“Plus we’ve got an 18-hole championship golf course. And we’ve got some of the most competitive packages you can imagine. The package will include room, breakfast, dinner and golf. It’s available to individuals, couples or groups.”

Easterwood said the National Association of State Parks Directors has adopted a program to help promote the outdoors to the younger generations.

“The program is designed to get kids outside for health reasons, No. 1, and to learn about our natural resources,” Easterwood said. “So many of our kids are addicted to video games and stay inside. It is nationally recognized this causes health problems in younger and younger children.

“Bream fishing, when you have a good bream population like here at Eufaula, you can take a kid and he’s got action right away. That’s what you want. It’s not like bass fishing where you have to have patience. You can bring your family down and go bream fishing. We’ve got rental boats here. We’ve got jon boats and pontoon boats you can fish on. It’s a great deal to bring your family and get the kids excited about the outdoors and learn more about the natural resources of the state. This gets them involved in doing things outdoors, as our parents did with us. That’s an important aspect we’re pushing in all our state parks, as well as nationwide. Once they fall in love with what we have, they’ll bring their kids later on.”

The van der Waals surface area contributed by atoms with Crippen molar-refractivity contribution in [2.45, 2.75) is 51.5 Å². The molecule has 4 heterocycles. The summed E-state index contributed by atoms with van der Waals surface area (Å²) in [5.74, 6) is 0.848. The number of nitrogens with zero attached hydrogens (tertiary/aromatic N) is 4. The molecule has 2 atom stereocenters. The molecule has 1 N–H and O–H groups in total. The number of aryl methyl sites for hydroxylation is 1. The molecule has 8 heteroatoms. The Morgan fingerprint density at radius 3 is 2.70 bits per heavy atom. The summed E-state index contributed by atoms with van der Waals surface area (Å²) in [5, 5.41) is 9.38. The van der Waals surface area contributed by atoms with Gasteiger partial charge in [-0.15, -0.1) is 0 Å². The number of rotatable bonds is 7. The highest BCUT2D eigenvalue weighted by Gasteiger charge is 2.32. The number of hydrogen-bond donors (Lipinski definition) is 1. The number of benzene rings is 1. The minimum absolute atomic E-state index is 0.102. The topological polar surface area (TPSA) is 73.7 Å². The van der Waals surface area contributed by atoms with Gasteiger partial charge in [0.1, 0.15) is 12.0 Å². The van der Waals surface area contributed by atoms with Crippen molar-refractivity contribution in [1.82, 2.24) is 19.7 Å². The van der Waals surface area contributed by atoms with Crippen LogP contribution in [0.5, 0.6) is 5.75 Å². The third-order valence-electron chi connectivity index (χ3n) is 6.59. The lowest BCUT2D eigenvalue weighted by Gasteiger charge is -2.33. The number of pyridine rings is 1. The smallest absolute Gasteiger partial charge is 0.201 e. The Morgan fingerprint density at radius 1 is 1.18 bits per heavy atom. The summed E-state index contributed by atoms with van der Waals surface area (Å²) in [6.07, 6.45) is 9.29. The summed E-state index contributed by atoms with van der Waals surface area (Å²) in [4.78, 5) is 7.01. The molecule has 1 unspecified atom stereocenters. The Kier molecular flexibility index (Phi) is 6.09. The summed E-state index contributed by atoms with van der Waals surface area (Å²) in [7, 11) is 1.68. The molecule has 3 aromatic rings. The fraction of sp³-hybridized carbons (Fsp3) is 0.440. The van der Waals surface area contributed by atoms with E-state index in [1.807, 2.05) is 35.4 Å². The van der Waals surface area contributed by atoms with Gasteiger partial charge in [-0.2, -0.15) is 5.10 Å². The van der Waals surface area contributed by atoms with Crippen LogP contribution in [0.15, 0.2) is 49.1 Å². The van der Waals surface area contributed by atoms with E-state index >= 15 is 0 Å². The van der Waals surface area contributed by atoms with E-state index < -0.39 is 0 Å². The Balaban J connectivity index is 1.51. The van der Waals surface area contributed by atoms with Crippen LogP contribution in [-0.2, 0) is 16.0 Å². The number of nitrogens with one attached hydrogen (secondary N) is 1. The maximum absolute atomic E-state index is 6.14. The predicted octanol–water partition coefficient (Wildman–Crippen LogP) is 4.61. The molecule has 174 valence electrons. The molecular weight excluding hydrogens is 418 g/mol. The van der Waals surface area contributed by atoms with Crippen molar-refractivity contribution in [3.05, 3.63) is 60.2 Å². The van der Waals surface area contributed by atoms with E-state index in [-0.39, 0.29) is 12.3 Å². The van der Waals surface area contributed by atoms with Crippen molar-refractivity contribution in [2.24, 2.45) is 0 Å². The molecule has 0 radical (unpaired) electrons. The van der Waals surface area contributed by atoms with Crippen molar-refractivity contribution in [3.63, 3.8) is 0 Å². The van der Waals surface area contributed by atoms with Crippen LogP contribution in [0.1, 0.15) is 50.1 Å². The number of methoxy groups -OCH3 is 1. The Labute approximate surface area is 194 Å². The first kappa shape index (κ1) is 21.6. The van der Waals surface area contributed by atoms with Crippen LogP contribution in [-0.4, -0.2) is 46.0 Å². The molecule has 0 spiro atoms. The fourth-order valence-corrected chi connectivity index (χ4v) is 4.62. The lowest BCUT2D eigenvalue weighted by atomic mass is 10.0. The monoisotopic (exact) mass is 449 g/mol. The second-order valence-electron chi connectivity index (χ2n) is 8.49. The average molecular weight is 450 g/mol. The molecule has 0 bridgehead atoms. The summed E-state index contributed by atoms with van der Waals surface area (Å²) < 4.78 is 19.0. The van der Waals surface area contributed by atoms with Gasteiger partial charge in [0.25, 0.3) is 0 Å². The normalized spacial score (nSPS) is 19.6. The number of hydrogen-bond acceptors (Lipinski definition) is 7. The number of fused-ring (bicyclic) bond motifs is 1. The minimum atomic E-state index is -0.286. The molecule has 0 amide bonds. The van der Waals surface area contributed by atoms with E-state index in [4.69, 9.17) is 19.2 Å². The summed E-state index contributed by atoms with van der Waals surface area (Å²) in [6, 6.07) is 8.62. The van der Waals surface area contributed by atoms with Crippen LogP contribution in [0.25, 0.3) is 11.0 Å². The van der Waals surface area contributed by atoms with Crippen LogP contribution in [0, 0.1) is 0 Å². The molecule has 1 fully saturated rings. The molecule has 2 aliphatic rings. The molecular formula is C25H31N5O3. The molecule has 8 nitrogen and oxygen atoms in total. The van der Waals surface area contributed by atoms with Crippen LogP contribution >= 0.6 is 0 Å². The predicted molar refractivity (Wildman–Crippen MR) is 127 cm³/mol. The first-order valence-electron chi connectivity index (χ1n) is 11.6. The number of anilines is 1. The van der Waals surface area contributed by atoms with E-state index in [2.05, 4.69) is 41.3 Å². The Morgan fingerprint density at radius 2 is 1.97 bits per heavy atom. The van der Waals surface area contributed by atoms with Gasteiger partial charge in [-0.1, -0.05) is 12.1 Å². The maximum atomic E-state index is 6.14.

Eufaula residents couldn’t be happier with the resort’s reopening, especially those connected with the lake.

Jackie Thompson, one of the premier fishing guides on Eufaula, said the charter fishing industry around the lake has missed Lakepoint much more than they could have imagined.

“This lodge is the lifeblood of the guide and outdoors business in this town,” said Thompson, who has fished the 45,000-acre lake since its impoundment in 1962. “I’ve got guides who work with me when we get company trips and they bring in people to entertain. They usually stay right here at the lodge. Since this lodge has been closed, we really realize how much this lodge means to us – not only to us, but the people who like to come to this lake to go fishing. So it’s tremendous for us and this community.

“We haven’t had but one corporate trip since the lodge has been closed. It goes hand and glove. We work with Jim Royal and work up packages where they might come down and fish one day and play golf the next.”

Thompson said the convenience Lakepoint offers is unparalleled.

“The thing is I can pick the fishermen up right at their door, go to the boat ramp and then bring them right back to their door in the afternoon,” he said. “If they want to keep some fish, they’ve got a fish-cleaning area at the marina. They can do the whole thing and never leave the park or crank their automobile if they don’t want to.”